• This mine is my mine
China is pushing to establish its first wholly owned substantial mining project in Australia, in the Weld Range in the western part of the country. The Weld Range is rich in iron ore. It is also the home of Wilge Mia, the world’s oldest known continuing mining operation. For more than 30,000 years, its ochre has been mined and traded. The Australian government has told the Chinese government that it is welcome to develop its projects as long as they do not take over existing producers. Traditional owners are staking a claim to Wilge Mia and other Weld Range sites. They have engaged the Eureka Archaeological Research and Consulting Centre, a University of Western Australia-affiliated anthropology service, to assess the cultural value of the sites. They are also working with Terra Rosa Cultural Resource Management, a private group, to help define site boundaries and prevent their destruction.
• The healers: Bostonians of the year
The Boston Globe named three people Bostonians of the year, and they are all involved in founding Partners in Health in rural Haiti to deliver health care to the poor. They are Paul Farmer, Ophelia Dahl, and Louise Ivers. Since the 2010 earthquake, PIH is also working to heal the local and global health system. Blogger’s note: Yes, you can make a difference, it won’t be easy, and anthro/public health is an effective combo.
• A doctor without borders
The Sunday Times (London) carried a review of Tracy Kidder’s book, Mountains beyond Mountains: The Quest of Dr. Paul Farmer, A Man Who Would Cure the World, which was published in 2003. Eight years later, Partners in Health in Haiti has even more work on its hands, has expanded its clinics, and now incorporates micro-lending services at clinics. Kidder’s documentary of Paul Farmer continues to inspire readers around the world, and the “Paul Farmer effect” endures.
• Survival: learning from Irish Travellers
Dennis Foley, cultural anthropologist at Newcastle University in Australia, will spend several months in Ireland studying the challenges that the Travellers face and comparisons with Australian Aborigines in terms of mobile survival patterns.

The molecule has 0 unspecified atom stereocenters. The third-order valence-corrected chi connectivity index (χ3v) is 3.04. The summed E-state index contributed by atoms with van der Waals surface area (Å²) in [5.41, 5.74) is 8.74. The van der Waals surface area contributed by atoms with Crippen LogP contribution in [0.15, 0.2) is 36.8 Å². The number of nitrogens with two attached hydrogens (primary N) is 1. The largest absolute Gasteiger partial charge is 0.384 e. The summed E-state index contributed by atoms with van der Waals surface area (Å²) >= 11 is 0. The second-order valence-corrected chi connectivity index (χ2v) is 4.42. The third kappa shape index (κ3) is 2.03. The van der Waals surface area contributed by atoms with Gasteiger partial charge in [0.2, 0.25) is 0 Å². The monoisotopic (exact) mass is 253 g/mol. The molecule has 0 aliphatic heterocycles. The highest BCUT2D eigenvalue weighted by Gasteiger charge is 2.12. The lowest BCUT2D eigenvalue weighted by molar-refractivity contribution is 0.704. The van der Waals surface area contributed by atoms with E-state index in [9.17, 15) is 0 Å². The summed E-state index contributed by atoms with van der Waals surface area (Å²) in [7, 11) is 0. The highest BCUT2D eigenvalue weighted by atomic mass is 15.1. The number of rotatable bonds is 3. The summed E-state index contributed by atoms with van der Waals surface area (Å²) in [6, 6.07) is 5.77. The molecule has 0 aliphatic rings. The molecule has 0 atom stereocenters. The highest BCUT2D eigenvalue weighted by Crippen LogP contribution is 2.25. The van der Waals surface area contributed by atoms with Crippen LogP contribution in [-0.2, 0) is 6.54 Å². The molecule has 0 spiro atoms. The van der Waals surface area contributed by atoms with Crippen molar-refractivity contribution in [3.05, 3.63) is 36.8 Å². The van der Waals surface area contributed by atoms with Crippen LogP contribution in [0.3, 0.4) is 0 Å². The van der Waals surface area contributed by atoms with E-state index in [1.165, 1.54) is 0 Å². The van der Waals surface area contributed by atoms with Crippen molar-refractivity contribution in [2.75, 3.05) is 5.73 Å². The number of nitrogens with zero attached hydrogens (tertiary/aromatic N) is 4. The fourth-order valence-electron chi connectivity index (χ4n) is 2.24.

• Cultural anthropology for everyone
Cultural anthropology professor Julian C. H. Lee tells his students that everything is fair game for study. Dr. Lee teaches with Monash University Malaysia’s School of Arts and Sciences, lecturing in International Studies.
• Photo work donated to the UK
Kris Hardin, cultural anthropologist and curator of African exhibits at the Smithsonian Institution in Washington DC, and Michael Katakis, photographer, are donating their collaborative past and future work to the British Library. Hardin is a former associate professor of anthropology at the University of Pennsylvania and is an expert on the Kono of Sierra Leone.
• Cooking shows make people fat and boring (really?)
A Comment and Debate article in The Age (Melbourne) touches on several topics related to food in rich countries including obesity, diet plans, and television shows about food. It mentions biological anthropologist Richard Wrangham of Harvard University, author of the popular book, Catching Fire, about the role of cooking in human evolution. The article attributes to him the observation that the US national obsession with food and cooking is “just making us fat and boring.” Blogger’s note: It may be that he never said anything of the sort. But the article says he did, so I pass it on to you for whatever it’s worth (apologies to Wrangham if he was misquoted).